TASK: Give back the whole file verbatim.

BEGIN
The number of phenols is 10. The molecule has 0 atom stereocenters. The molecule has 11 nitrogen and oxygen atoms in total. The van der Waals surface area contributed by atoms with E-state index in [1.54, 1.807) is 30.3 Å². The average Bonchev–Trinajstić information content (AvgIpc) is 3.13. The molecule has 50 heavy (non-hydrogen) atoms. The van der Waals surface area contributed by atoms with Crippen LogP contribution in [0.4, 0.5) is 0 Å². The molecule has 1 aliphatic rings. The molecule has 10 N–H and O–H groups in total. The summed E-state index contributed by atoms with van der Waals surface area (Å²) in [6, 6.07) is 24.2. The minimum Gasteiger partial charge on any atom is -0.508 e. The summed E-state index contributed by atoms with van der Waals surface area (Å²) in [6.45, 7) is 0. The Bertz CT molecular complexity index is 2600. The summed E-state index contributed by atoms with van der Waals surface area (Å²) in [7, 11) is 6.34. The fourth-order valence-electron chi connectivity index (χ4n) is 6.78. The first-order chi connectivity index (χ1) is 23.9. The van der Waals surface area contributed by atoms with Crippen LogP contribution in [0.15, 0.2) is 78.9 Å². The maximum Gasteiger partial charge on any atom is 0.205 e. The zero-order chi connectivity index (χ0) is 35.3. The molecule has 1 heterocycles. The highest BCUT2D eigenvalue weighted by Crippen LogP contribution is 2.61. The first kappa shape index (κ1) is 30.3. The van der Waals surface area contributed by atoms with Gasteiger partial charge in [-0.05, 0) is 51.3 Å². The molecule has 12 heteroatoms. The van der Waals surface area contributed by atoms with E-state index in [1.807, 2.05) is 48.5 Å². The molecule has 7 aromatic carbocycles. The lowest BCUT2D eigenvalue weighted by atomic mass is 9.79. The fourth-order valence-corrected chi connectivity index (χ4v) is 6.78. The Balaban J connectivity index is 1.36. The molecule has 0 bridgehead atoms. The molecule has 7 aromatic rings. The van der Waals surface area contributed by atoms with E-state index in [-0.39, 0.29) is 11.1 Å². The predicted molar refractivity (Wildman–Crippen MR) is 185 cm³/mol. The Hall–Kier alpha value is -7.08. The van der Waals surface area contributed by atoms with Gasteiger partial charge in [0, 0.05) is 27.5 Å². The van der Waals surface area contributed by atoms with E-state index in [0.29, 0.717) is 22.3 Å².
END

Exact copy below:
The number of phenols is 10. The molecule has 0 atom stereocenters. The molecule has 11 nitrogen and oxygen atoms in total. The van der Waals surface area contributed by atoms with E-state index in [1.54, 1.807) is 30.3 Å². The average Bonchev–Trinajstić information content (AvgIpc) is 3.13. The molecule has 50 heavy (non-hydrogen) atoms. The van der Waals surface area contributed by atoms with Crippen LogP contribution in [0.4, 0.5) is 0 Å². The molecule has 1 aliphatic rings. The molecule has 10 N–H and O–H groups in total. The summed E-state index contributed by atoms with van der Waals surface area (Å²) in [6, 6.07) is 24.2. The minimum Gasteiger partial charge on any atom is -0.508 e. The summed E-state index contributed by atoms with van der Waals surface area (Å²) in [6.45, 7) is 0. The Bertz CT molecular complexity index is 2600. The summed E-state index contributed by atoms with van der Waals surface area (Å²) in [7, 11) is 6.34. The fourth-order valence-electron chi connectivity index (χ4n) is 6.78. The first-order chi connectivity index (χ1) is 23.9. The van der Waals surface area contributed by atoms with Crippen LogP contribution in [0.15, 0.2) is 78.9 Å². The maximum Gasteiger partial charge on any atom is 0.205 e. The zero-order chi connectivity index (χ0) is 35.3. The molecule has 1 heterocycles. The highest BCUT2D eigenvalue weighted by Crippen LogP contribution is 2.61. The first kappa shape index (κ1) is 30.3. The van der Waals surface area contributed by atoms with Gasteiger partial charge in [-0.05, 0) is 51.3 Å². The molecule has 12 heteroatoms. The van der Waals surface area contributed by atoms with E-state index in [1.807, 2.05) is 48.5 Å². The molecule has 7 aromatic carbocycles. The lowest BCUT2D eigenvalue weighted by atomic mass is 9.79. The fourth-order valence-corrected chi connectivity index (χ4v) is 6.78. The Balaban J connectivity index is 1.36. The molecule has 0 bridgehead atoms. The molecule has 7 aromatic rings. The van der Waals surface area contributed by atoms with E-state index in [-0.39, 0.29) is 11.1 Å². The predicted molar refractivity (Wildman–Crippen MR) is 185 cm³/mol. The Hall–Kier alpha value is -7.08. The van der Waals surface area contributed by atoms with Gasteiger partial charge in [0, 0.05) is 27.5 Å². The van der Waals surface area contributed by atoms with E-state index in [0.29, 0.717) is 22.3 Å².